Monday, June 30, 2014

In the next 20 years the SBC will be smaller

I do think that we're going to see a winnowing. We're going to see a clarification of who we are and I do believe in twenty years we're going to be a smaller denomination, maybe less number of churches but I think that we're going to be more focused. I think we're going to be more serious about joining together and reaching the world for Christ.

Frank Page, CEO, SBC Executive Committee, Fault Lines Within the SBC Panel, June, 2014 (go to the 24 minute mark at the end).

If we look down the road at what the SBC will be like two decades hence, what do we see?

Frank Page sees a smaller denomination but one more focused on reaching the world for Christ.

I don't think any of us can see clearly what we will look like, what we will be like twenty years down the road, but it is somewhat remarkable that Frank Page, our day-to-day SBC leader is honest and forthright enough to state candidly that we are going to be smaller. Give a tip of the hat to demographics, cultural and religious trends, and old fashioned realism.

As for being more focused on reaching the world for Christ...perhaps. The jury is out on that but I see churches less interested in denominational structures, less interested in creating and maintaining the denominational infrastructure, particularly buildings, staff, and budgets than in placing and supporting church planters here in North America, and enhancing authentic Christian witness overseas.

It is noteworthy in this regard that in his address to trustees last month Tom Elliff, lame duck CEO of our International Mission Board, signaled his belief in "new avenues" for sending and supporting missionaries. More on this later, but if there is a vision for the SBC future, it likely will be led with something in this form. Make note here that our grand denominational funding program, The Cooperative Program, which is responsible as much as any  factor for the SBC that we have today is singularly uncaptivating to a new generation of ministers. Our goal with the CP at this stage is to find an acceptable floor for giving; hence, Elliff's exploratory remarks about "new avenues."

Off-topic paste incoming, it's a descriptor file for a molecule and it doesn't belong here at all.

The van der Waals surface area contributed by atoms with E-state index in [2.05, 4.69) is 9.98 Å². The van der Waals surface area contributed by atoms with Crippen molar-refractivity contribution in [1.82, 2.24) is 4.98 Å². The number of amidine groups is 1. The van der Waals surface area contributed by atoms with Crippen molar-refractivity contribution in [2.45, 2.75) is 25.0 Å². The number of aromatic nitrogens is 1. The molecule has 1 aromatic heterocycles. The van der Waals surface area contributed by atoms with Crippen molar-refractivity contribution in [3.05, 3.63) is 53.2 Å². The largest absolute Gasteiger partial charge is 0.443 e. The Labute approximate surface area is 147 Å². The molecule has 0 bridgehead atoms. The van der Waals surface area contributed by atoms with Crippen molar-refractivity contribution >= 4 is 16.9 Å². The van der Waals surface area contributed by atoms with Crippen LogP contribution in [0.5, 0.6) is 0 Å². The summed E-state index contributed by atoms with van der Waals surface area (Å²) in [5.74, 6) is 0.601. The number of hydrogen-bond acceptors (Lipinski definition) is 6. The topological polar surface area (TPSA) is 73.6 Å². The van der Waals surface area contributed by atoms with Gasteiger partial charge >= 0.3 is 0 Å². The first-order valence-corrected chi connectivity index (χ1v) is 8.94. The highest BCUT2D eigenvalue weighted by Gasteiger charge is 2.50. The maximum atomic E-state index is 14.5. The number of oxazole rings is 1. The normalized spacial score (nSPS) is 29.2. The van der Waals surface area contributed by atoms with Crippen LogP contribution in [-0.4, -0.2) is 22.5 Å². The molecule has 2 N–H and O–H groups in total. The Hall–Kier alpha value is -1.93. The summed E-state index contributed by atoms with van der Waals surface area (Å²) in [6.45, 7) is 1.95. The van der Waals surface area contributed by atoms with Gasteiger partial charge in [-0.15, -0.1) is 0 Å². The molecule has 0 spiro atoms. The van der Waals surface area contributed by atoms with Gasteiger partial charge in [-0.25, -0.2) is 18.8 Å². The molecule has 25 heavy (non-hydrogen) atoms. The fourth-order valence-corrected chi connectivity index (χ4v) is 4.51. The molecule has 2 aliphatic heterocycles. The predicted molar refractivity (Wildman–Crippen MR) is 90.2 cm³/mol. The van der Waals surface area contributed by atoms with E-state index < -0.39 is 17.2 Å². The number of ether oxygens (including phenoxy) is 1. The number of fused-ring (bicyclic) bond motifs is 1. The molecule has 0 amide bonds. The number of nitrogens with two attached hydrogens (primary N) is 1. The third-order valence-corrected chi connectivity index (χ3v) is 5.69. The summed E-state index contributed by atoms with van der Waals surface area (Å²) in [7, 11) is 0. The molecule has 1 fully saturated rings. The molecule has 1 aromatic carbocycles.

Any optimists among us who see a larger denomination?


Anonymous said...

SBC will be smaller and no more or less focused on 'winning' people to Christ, in addition to being perceived as less relevant to people's day-to-day existence.

Its authoritarian and dated approach to matters religious will reach into the future, thus allowing the past to impede its progress. Those that no longer wish to travel a worn-out road will have left; yet the more irrelevant the SBC becomes, the stronger its leadership will assert the convention is heading in the right direction.

One will continue to hear “if we do more, pray more, give more, love Jesus more ....” But more of (much of) the same of what SBC members (i.e., mostly clergy) do really begs the question: “do they really love Jesus or their perception of him that justifies their special status?”

The focus of SBC is on quantitative change, given it knows what it needs to know and only needs to do it more, better, quicker, efficiently. Its past as prologue orientation makes qualitative change difficult, notwithstanding this type of change being the expectation for converts.

Until it can come to grips that things evolve and that in time the process underlying things itself evolves, it will not be able to appreciate the creative dynamic that undergirds all existence. That is, SBC’s notion of God will be more limited than it might otherwise be.

I don’t see much of a future for SBC. I only see a slightly better one for CBF.

Anonymous said...

I see no future for the CBF and very little, if any, for the SBC. Just look at their preachers and their constant harping on money and that's as far as you need to look.

Unknown said...

Might we already have a smaller denomination? I fear that our reporting processes have hidden the reality of our shrinking over the past decade.

Anonymous said...

Anon1: "I don’t see much of a future for SBC. I only see a slightly better one for CBF."

Anon2: "I see no future for the CBF and very little, if any, for the SBC. Just look at their preachers and their constant harping on money and that's as far as you need to look."

Anon1: If the concern is over CBF preachers' harpings on money, which is then suggested to negate a future, would this not also negate the future of SBC, given its incessant appeals for CP dollars?

Lee said...

As to Frank Page's comment, "We're going to see a winnowing," well, I think it has already started. We are in a post-denominational church era, and a lot of people don't look at the brand name anymore, even in the South. Non denominational churches, especially the mega churches, grow by attracting members from denominational churches, because they minister inwardly, and that attracts a lot of younger, less mature Christians who see church as another weekly social activity like a soccer league or softball travelling team. The SBC loses its share of people to those. The denomination's publishing house reports that half of the Sunday School enrollment is in the adult category, past 55 years of age. That stat alone indicates that a smaller SBC is in the cards for the future.

The SBC is also a denomination made up of a collection of diverse, mostly smaller, independent, autonomous congregations. Some of them are cutting edge, ministering in areas where they hit the target and reach the lost. Most of them turn inward, develop habits that create a closed group, and slowly die. They don't decline as fast as most mainline denominational churches do, that have to deal with bad decisions made by clergy boards to go outside of scripture, but they still develop habits that turn people off.

How do you change that?